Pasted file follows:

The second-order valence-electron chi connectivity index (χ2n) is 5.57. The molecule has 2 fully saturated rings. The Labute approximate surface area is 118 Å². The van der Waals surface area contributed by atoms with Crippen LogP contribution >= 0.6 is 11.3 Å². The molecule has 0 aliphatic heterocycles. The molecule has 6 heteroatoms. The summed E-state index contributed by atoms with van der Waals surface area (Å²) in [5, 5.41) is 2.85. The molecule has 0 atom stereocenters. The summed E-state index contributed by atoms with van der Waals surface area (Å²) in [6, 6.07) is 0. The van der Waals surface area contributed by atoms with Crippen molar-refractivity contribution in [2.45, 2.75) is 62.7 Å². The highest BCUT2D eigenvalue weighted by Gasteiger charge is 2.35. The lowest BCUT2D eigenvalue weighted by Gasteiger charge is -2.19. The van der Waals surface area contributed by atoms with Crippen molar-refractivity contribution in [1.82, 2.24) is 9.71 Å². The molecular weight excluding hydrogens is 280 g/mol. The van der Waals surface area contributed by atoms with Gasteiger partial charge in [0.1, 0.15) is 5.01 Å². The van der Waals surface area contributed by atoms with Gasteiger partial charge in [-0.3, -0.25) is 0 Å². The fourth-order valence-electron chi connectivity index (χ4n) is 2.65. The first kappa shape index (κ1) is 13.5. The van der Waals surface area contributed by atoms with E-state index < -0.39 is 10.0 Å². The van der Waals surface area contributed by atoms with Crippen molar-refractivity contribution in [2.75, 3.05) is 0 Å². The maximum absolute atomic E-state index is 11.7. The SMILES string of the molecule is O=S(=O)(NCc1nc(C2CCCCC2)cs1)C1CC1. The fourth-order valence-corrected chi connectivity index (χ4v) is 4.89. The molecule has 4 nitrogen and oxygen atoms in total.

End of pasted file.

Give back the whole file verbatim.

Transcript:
The second-order valence-electron chi connectivity index (χ2n) is 5.57. The molecule has 2 fully saturated rings. The Labute approximate surface area is 118 Å². The van der Waals surface area contributed by atoms with Crippen LogP contribution >= 0.6 is 11.3 Å². The molecule has 0 aliphatic heterocycles. The molecule has 6 heteroatoms. The summed E-state index contributed by atoms with van der Waals surface area (Å²) in [5, 5.41) is 2.85. The molecule has 0 atom stereocenters. The summed E-state index contributed by atoms with van der Waals surface area (Å²) in [6, 6.07) is 0. The van der Waals surface area contributed by atoms with Crippen molar-refractivity contribution in [2.45, 2.75) is 62.7 Å². The highest BCUT2D eigenvalue weighted by Gasteiger charge is 2.35. The lowest BCUT2D eigenvalue weighted by Gasteiger charge is -2.19. The van der Waals surface area contributed by atoms with Crippen molar-refractivity contribution in [1.82, 2.24) is 9.71 Å². The molecular weight excluding hydrogens is 280 g/mol. The van der Waals surface area contributed by atoms with Gasteiger partial charge in [0.1, 0.15) is 5.01 Å². The van der Waals surface area contributed by atoms with Gasteiger partial charge in [-0.3, -0.25) is 0 Å². The fourth-order valence-electron chi connectivity index (χ4n) is 2.65. The first kappa shape index (κ1) is 13.5. The van der Waals surface area contributed by atoms with E-state index < -0.39 is 10.0 Å². The van der Waals surface area contributed by atoms with Crippen molar-refractivity contribution in [2.75, 3.05) is 0 Å². The maximum absolute atomic E-state index is 11.7. The SMILES string of the molecule is O=S(=O)(NCc1nc(C2CCCCC2)cs1)C1CC1. The fourth-order valence-corrected chi connectivity index (χ4v) is 4.89. The molecule has 4 nitrogen and oxygen atoms in total.